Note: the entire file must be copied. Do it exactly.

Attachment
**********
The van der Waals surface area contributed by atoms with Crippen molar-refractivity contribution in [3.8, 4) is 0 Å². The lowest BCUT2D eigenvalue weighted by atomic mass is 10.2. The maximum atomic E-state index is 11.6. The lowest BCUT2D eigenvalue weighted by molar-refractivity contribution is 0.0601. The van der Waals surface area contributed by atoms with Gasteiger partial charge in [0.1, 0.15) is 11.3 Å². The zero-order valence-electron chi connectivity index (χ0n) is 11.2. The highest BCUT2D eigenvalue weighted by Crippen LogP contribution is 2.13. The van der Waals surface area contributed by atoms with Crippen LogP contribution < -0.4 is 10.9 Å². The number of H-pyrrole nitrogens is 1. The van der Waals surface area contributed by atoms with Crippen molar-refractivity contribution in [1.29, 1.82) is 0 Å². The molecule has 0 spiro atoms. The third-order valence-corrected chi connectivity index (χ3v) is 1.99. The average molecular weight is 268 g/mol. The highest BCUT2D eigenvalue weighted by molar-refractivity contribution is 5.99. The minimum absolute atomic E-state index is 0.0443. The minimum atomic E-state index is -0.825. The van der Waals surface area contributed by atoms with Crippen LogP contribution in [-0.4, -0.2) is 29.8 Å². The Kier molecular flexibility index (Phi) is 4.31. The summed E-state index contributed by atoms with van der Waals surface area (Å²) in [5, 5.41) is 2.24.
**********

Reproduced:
The van der Waals surface area contributed by atoms with Crippen molar-refractivity contribution in [3.8, 4) is 0 Å². The lowest BCUT2D eigenvalue weighted by atomic mass is 10.2. The maximum atomic E-state index is 11.6. The lowest BCUT2D eigenvalue weighted by molar-refractivity contribution is 0.0601. The van der Waals surface area contributed by atoms with Gasteiger partial charge in [0.1, 0.15) is 11.3 Å². The zero-order valence-electron chi connectivity index (χ0n) is 11.2. The highest BCUT2D eigenvalue weighted by Crippen LogP contribution is 2.13. The van der Waals surface area contributed by atoms with Crippen LogP contribution < -0.4 is 10.9 Å². The number of H-pyrrole nitrogens is 1. The van der Waals surface area contributed by atoms with Crippen molar-refractivity contribution in [1.29, 1.82) is 0 Å². The molecule has 0 spiro atoms. The third-order valence-corrected chi connectivity index (χ3v) is 1.99. The average molecular weight is 268 g/mol. The highest BCUT2D eigenvalue weighted by molar-refractivity contribution is 5.99. The minimum absolute atomic E-state index is 0.0443. The minimum atomic E-state index is -0.825. The van der Waals surface area contributed by atoms with Crippen LogP contribution in [-0.4, -0.2) is 29.8 Å². The Kier molecular flexibility index (Phi) is 4.31. The summed E-state index contributed by atoms with van der Waals surface area (Å²) in [5, 5.41) is 2.24.